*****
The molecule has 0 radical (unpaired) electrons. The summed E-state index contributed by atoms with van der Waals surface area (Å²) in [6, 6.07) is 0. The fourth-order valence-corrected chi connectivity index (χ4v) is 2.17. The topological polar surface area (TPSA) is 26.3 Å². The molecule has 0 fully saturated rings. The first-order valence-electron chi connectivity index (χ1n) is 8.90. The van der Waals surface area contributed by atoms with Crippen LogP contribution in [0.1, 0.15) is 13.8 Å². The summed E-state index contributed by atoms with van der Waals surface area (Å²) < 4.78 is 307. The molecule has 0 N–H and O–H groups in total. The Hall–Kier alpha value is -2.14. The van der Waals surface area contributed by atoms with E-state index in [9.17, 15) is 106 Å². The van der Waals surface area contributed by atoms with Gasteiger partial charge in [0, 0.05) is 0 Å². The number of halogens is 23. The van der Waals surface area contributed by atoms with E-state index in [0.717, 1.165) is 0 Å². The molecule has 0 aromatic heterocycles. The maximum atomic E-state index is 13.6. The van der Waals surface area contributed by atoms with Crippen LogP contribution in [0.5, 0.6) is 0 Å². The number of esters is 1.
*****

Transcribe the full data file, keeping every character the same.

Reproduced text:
The molecule has 0 radical (unpaired) electrons. The summed E-state index contributed by atoms with van der Waals surface area (Å²) in [6, 6.07) is 0. The fourth-order valence-corrected chi connectivity index (χ4v) is 2.17. The topological polar surface area (TPSA) is 26.3 Å². The molecule has 0 fully saturated rings. The first-order valence-electron chi connectivity index (χ1n) is 8.90. The van der Waals surface area contributed by atoms with Crippen LogP contribution in [0.1, 0.15) is 13.8 Å². The summed E-state index contributed by atoms with van der Waals surface area (Å²) < 4.78 is 307. The molecule has 0 N–H and O–H groups in total. The Hall–Kier alpha value is -2.14. The van der Waals surface area contributed by atoms with E-state index in [9.17, 15) is 106 Å². The van der Waals surface area contributed by atoms with Gasteiger partial charge in [0, 0.05) is 0 Å². The number of halogens is 23. The van der Waals surface area contributed by atoms with E-state index in [0.717, 1.165) is 0 Å². The molecule has 0 aromatic heterocycles. The maximum atomic E-state index is 13.6. The van der Waals surface area contributed by atoms with Crippen LogP contribution in [0.5, 0.6) is 0 Å². The number of esters is 1.